Teaching Profession

Big Changes Found in Teachers’ Paths to N.Y.C. Schools

By Vaishali Honawar — January 03, 2006 2 min read
  • Save to favorites
  • Print

The number of teachers entering New York City schools through alternative routes to licensure has risen dramatically, even as the number holding temporary certificates has dropped, a study released last week says.

The study was prepared by the Teacher Pathways Project, a partnership between researchers at the State University of New York at Albany and Stanford University in Stanford, Calif., that assesses what routes teachers take into teaching and the impact of those paths on student achievement.

New York City adopted alternative routes to teaching, in addition to university-based degree programs, after a state policy ended temporary certification in 2003, leading to a sharp rise in the demand for teachers.

“One of our findings that is very striking is how the composition of the workforce and interim teachers has changed over the last four to five years,” said Hamilton Lankford, a professor of economics at SUNY-Albany and a co-author of the study.

The research paper looks at programs like the New York City Teaching Fellows program, launched in 2001, and Teach for America, which recruits recent graduates of selective colleges and universities to teach in high-poverty schools. The teaching-fellows program targets midcareer professionals and recent college graduates. Participants receive transitional licenses that are good for three years, and they are expected to enroll in teacher education programs at partner colleges to fulfill certification requirements.

Since the teaching-fellows program began, the number of first-time teachers with temporary licenses has dropped from 4,017 to 607 in 2004, the study found, or a decrease of nearly 85 percent. Over the same period, the number of first-time teaching fellows increased more than sixfold, from 383 to 2,441, and the number of Teach for America teachers tripled, from 118 to 360.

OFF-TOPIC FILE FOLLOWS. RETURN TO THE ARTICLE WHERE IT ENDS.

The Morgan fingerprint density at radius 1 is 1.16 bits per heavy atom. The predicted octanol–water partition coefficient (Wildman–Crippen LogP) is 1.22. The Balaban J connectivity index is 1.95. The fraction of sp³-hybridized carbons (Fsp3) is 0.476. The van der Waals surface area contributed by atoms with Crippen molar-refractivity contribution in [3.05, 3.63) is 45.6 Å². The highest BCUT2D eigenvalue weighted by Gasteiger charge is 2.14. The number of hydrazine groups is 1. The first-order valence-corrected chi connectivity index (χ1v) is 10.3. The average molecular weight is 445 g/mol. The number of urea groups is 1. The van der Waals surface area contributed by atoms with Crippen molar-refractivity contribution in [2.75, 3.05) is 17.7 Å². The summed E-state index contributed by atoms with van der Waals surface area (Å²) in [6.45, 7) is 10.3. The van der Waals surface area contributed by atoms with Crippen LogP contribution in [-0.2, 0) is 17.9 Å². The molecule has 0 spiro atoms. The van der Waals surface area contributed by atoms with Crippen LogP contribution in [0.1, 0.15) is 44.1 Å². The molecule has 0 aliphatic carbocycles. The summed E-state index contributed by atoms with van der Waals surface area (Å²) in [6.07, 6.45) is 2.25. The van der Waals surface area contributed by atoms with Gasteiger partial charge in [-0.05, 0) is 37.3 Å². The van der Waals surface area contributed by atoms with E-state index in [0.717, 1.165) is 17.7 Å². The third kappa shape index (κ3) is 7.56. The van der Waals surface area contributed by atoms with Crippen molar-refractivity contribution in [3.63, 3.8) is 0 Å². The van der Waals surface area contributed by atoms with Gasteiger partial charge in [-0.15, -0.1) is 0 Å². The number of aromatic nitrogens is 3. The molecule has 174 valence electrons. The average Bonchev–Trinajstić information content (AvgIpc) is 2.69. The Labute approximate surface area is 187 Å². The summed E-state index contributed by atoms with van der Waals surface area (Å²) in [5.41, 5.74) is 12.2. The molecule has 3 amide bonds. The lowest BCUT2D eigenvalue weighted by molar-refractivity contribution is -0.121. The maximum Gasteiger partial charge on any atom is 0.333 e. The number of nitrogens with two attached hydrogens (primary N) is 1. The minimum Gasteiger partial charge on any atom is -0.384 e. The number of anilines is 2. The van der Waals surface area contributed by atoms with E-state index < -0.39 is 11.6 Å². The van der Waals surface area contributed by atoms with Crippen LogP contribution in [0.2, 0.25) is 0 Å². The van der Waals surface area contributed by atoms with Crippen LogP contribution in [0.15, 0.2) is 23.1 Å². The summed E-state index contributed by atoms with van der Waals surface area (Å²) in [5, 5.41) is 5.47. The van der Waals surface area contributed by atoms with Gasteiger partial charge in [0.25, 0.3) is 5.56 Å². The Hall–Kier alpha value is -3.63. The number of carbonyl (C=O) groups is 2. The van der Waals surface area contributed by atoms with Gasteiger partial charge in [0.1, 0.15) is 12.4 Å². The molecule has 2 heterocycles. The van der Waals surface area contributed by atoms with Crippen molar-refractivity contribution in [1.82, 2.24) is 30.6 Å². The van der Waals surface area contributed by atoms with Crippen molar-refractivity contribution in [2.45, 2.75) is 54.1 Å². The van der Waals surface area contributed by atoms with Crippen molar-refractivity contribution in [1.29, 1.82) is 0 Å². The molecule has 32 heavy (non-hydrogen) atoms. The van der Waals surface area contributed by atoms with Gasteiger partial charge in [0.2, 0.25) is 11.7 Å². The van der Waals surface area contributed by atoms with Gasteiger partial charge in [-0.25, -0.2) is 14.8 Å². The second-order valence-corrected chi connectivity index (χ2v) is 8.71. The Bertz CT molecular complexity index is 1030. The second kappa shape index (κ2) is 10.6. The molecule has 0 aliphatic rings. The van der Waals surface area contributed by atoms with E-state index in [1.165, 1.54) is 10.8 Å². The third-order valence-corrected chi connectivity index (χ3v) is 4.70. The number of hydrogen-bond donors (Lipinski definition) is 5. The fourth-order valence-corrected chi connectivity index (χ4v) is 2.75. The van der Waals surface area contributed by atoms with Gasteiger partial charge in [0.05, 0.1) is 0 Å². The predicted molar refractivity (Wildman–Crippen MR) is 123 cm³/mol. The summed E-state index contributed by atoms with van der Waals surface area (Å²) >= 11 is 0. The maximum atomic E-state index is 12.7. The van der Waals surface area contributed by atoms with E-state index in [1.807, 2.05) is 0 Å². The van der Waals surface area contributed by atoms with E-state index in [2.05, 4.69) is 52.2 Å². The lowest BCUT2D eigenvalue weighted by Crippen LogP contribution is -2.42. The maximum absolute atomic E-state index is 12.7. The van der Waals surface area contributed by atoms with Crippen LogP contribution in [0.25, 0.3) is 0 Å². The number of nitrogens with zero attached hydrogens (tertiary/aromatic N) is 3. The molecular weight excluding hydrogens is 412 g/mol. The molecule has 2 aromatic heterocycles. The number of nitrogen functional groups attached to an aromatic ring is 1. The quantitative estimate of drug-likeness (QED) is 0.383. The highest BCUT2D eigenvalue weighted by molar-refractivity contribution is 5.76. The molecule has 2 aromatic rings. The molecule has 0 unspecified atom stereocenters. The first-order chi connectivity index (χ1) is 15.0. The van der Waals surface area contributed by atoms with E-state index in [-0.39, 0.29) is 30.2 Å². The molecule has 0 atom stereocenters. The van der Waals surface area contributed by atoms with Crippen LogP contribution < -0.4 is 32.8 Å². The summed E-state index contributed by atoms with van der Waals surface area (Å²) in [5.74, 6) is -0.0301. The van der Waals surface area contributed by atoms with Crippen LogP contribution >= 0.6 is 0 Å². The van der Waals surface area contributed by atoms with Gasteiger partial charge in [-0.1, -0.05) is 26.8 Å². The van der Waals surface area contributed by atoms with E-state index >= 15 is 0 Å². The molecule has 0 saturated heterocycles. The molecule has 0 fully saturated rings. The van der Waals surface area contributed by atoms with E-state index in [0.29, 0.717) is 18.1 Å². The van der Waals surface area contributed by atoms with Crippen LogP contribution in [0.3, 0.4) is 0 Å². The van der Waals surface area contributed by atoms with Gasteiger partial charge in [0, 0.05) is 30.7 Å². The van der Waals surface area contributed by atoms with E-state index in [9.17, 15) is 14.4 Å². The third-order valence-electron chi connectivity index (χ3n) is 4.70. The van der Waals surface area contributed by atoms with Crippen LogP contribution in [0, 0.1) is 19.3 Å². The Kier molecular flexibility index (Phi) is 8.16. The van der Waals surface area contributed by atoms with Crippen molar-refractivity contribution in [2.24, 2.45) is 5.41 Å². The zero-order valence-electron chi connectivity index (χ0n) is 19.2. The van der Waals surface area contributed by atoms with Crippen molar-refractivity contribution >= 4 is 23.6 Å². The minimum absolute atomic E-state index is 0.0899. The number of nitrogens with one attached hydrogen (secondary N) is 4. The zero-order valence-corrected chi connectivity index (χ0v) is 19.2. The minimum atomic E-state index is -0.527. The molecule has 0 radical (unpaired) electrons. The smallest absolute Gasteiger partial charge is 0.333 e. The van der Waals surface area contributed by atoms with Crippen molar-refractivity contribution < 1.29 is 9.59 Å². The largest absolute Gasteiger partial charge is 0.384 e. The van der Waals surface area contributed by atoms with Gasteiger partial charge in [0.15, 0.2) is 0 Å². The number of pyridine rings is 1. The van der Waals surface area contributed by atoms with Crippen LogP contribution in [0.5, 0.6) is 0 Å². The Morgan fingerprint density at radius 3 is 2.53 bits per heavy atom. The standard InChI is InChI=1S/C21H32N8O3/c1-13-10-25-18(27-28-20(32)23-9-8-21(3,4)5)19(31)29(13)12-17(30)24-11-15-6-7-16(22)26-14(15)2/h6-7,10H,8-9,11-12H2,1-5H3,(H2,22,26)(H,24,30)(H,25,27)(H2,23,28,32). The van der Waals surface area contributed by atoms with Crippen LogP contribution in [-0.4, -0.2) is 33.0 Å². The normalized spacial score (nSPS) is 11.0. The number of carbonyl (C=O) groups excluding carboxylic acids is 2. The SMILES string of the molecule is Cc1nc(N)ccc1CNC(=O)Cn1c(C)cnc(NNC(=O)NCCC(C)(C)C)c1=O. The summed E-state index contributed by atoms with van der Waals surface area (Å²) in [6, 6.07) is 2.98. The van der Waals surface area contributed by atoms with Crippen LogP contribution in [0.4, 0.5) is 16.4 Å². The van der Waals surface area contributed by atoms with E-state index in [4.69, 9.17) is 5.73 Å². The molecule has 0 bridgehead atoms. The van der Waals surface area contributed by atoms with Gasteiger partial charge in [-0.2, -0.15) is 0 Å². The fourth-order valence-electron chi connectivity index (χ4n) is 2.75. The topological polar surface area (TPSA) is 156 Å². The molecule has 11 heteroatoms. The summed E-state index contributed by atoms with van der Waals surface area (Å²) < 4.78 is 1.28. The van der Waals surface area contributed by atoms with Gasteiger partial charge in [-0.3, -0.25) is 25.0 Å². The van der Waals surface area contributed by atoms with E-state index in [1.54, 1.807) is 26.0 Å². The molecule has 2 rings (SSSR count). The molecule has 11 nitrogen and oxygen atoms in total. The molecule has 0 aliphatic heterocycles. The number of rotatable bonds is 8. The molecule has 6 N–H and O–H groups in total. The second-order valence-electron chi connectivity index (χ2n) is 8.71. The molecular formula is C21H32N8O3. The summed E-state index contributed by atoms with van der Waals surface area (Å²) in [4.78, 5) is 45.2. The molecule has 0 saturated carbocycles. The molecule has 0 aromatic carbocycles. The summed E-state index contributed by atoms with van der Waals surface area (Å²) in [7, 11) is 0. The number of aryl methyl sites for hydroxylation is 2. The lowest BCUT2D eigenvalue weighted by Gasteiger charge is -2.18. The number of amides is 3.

The number of first-time teachers who came via traditional, university-based teaching programs dropped from 2,375 in 2001 to 2,192 three years later.

Student Achievement

In examining achievement, the study found that the students of alternative-route teachers performed as well as—and in some cases, better than—those of teachers with temporary certification. But students with alternative-route teachers made smaller initial gains in mathematics and English compared with their peers whose teachers came through the traditional route.

Researchers looked at scores on statewide assessments in math and English in the 4th and 8th grades, as well as scores on tests in the same subjects given by the city’s Department of Education in the 3rd, 5th, 6th, and 7th grades.

“These differences are not large in magnitude, but are modest differences. They would matter if it was a horse race, but not here,” Mr. Lankford said.

The study also considered pathways to teaching such as individual evaluation, in which teachers fulfill the requirements of a traditional program but at different institutions and even through distance learning.

The analysis used, among other data, student test scores and demographic data, as well as data on teachers’ initial pathways into the profession. Researchers created links between students and teachers by tracking the courses taken by each student and the courses taught by each teacher.